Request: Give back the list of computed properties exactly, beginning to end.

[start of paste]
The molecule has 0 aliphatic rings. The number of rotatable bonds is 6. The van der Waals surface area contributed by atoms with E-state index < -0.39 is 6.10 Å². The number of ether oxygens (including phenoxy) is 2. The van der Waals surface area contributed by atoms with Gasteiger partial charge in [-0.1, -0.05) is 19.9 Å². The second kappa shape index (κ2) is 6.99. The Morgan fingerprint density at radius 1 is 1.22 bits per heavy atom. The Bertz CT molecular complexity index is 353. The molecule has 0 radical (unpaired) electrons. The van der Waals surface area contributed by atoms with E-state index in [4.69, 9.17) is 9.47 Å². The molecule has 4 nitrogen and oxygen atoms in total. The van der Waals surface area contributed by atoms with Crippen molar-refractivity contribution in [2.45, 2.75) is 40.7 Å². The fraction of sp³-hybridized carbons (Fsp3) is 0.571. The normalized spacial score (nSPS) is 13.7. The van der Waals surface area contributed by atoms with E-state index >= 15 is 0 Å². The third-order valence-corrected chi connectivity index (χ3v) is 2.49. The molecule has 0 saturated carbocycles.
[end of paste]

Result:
The molecule has 0 aliphatic rings. The number of rotatable bonds is 6. The van der Waals surface area contributed by atoms with E-state index < -0.39 is 6.10 Å². The number of ether oxygens (including phenoxy) is 2. The van der Waals surface area contributed by atoms with Gasteiger partial charge in [-0.1, -0.05) is 19.9 Å². The second kappa shape index (κ2) is 6.99. The Morgan fingerprint density at radius 1 is 1.22 bits per heavy atom. The Bertz CT molecular complexity index is 353. The molecule has 0 radical (unpaired) electrons. The van der Waals surface area contributed by atoms with E-state index in [4.69, 9.17) is 9.47 Å². The molecule has 4 nitrogen and oxygen atoms in total. The van der Waals surface area contributed by atoms with Crippen molar-refractivity contribution in [2.45, 2.75) is 40.7 Å². The fraction of sp³-hybridized carbons (Fsp3) is 0.571. The normalized spacial score (nSPS) is 13.7. The van der Waals surface area contributed by atoms with E-state index >= 15 is 0 Å². The third-order valence-corrected chi connectivity index (χ3v) is 2.49. The molecule has 0 saturated carbocycles.